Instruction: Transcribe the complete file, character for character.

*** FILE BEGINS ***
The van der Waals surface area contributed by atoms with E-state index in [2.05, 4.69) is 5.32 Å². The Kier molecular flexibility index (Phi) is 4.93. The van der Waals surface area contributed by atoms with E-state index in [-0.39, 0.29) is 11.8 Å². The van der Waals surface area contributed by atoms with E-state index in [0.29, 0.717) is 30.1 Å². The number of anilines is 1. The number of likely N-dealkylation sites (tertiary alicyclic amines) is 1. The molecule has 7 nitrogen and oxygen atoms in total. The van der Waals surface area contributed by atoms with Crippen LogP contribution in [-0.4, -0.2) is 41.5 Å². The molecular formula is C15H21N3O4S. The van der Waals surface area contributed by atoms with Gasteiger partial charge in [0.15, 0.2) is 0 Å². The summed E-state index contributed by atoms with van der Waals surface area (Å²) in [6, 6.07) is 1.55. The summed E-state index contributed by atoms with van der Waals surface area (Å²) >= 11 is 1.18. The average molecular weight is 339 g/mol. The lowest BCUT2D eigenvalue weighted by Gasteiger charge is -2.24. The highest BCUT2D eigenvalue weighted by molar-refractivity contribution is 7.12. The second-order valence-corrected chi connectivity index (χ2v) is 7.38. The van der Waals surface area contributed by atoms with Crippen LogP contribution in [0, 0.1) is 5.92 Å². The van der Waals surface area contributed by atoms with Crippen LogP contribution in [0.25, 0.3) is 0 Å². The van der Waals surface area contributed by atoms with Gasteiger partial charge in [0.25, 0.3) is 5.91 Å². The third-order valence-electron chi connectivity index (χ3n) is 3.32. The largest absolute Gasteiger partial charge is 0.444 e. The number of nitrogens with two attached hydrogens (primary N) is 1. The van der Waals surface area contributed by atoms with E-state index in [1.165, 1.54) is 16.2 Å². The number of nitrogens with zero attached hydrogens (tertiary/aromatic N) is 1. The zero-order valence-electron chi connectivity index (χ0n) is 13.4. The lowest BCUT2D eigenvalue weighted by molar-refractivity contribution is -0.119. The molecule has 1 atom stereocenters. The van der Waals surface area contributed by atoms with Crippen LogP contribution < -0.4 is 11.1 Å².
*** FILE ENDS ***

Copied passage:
The van der Waals surface area contributed by atoms with E-state index in [2.05, 4.69) is 5.32 Å². The Kier molecular flexibility index (Phi) is 4.93. The van der Waals surface area contributed by atoms with E-state index in [-0.39, 0.29) is 11.8 Å². The van der Waals surface area contributed by atoms with E-state index in [0.29, 0.717) is 30.1 Å². The number of anilines is 1. The number of likely N-dealkylation sites (tertiary alicyclic amines) is 1. The molecule has 7 nitrogen and oxygen atoms in total. The van der Waals surface area contributed by atoms with Crippen LogP contribution in [-0.4, -0.2) is 41.5 Å². The molecular formula is C15H21N3O4S. The van der Waals surface area contributed by atoms with Gasteiger partial charge in [0.15, 0.2) is 0 Å². The summed E-state index contributed by atoms with van der Waals surface area (Å²) in [6, 6.07) is 1.55. The summed E-state index contributed by atoms with van der Waals surface area (Å²) >= 11 is 1.18. The average molecular weight is 339 g/mol. The lowest BCUT2D eigenvalue weighted by Gasteiger charge is -2.24. The highest BCUT2D eigenvalue weighted by molar-refractivity contribution is 7.12. The second-order valence-corrected chi connectivity index (χ2v) is 7.38. The van der Waals surface area contributed by atoms with Crippen LogP contribution in [0, 0.1) is 5.92 Å². The van der Waals surface area contributed by atoms with Crippen LogP contribution in [0.25, 0.3) is 0 Å². The van der Waals surface area contributed by atoms with Gasteiger partial charge in [0.25, 0.3) is 5.91 Å². The third-order valence-electron chi connectivity index (χ3n) is 3.32. The largest absolute Gasteiger partial charge is 0.444 e. The number of nitrogens with two attached hydrogens (primary N) is 1. The van der Waals surface area contributed by atoms with E-state index in [1.165, 1.54) is 16.2 Å². The number of nitrogens with zero attached hydrogens (tertiary/aromatic N) is 1. The zero-order valence-electron chi connectivity index (χ0n) is 13.4. The lowest BCUT2D eigenvalue weighted by molar-refractivity contribution is -0.119. The molecule has 1 atom stereocenters. The van der Waals surface area contributed by atoms with Crippen LogP contribution < -0.4 is 11.1 Å².